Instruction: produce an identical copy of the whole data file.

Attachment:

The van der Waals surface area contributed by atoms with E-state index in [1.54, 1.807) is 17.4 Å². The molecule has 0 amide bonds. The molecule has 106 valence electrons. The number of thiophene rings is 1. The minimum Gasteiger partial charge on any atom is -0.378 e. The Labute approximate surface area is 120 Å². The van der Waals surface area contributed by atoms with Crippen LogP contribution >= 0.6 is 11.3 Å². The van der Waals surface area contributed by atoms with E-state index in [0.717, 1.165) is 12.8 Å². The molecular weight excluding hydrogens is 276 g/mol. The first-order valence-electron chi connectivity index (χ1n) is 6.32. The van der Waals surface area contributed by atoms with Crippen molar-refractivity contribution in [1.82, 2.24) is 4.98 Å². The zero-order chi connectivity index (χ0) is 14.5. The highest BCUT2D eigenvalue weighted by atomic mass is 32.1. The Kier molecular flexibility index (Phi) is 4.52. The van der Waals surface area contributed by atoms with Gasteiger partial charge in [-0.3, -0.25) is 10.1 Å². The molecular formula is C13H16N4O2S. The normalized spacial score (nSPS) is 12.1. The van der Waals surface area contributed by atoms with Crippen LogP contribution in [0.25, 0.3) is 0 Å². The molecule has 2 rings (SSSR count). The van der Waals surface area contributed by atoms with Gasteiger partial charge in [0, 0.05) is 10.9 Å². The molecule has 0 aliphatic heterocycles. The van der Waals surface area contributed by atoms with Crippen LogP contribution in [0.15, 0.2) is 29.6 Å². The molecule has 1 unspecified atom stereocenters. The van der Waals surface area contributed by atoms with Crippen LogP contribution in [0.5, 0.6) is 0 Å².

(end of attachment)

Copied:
The van der Waals surface area contributed by atoms with E-state index in [1.54, 1.807) is 17.4 Å². The molecule has 0 amide bonds. The molecule has 106 valence electrons. The number of thiophene rings is 1. The minimum Gasteiger partial charge on any atom is -0.378 e. The Labute approximate surface area is 120 Å². The van der Waals surface area contributed by atoms with Crippen LogP contribution >= 0.6 is 11.3 Å². The van der Waals surface area contributed by atoms with E-state index in [0.717, 1.165) is 12.8 Å². The molecular weight excluding hydrogens is 276 g/mol. The first-order valence-electron chi connectivity index (χ1n) is 6.32. The van der Waals surface area contributed by atoms with Crippen molar-refractivity contribution in [1.82, 2.24) is 4.98 Å². The zero-order chi connectivity index (χ0) is 14.5. The highest BCUT2D eigenvalue weighted by atomic mass is 32.1. The Kier molecular flexibility index (Phi) is 4.52. The van der Waals surface area contributed by atoms with Gasteiger partial charge in [-0.3, -0.25) is 10.1 Å². The molecular formula is C13H16N4O2S. The normalized spacial score (nSPS) is 12.1. The van der Waals surface area contributed by atoms with Crippen LogP contribution in [0.25, 0.3) is 0 Å². The molecule has 2 rings (SSSR count). The van der Waals surface area contributed by atoms with Gasteiger partial charge in [0, 0.05) is 10.9 Å². The molecule has 0 aliphatic heterocycles. The van der Waals surface area contributed by atoms with Crippen LogP contribution in [0.15, 0.2) is 29.6 Å². The molecule has 1 unspecified atom stereocenters. The van der Waals surface area contributed by atoms with Crippen LogP contribution in [0.5, 0.6) is 0 Å².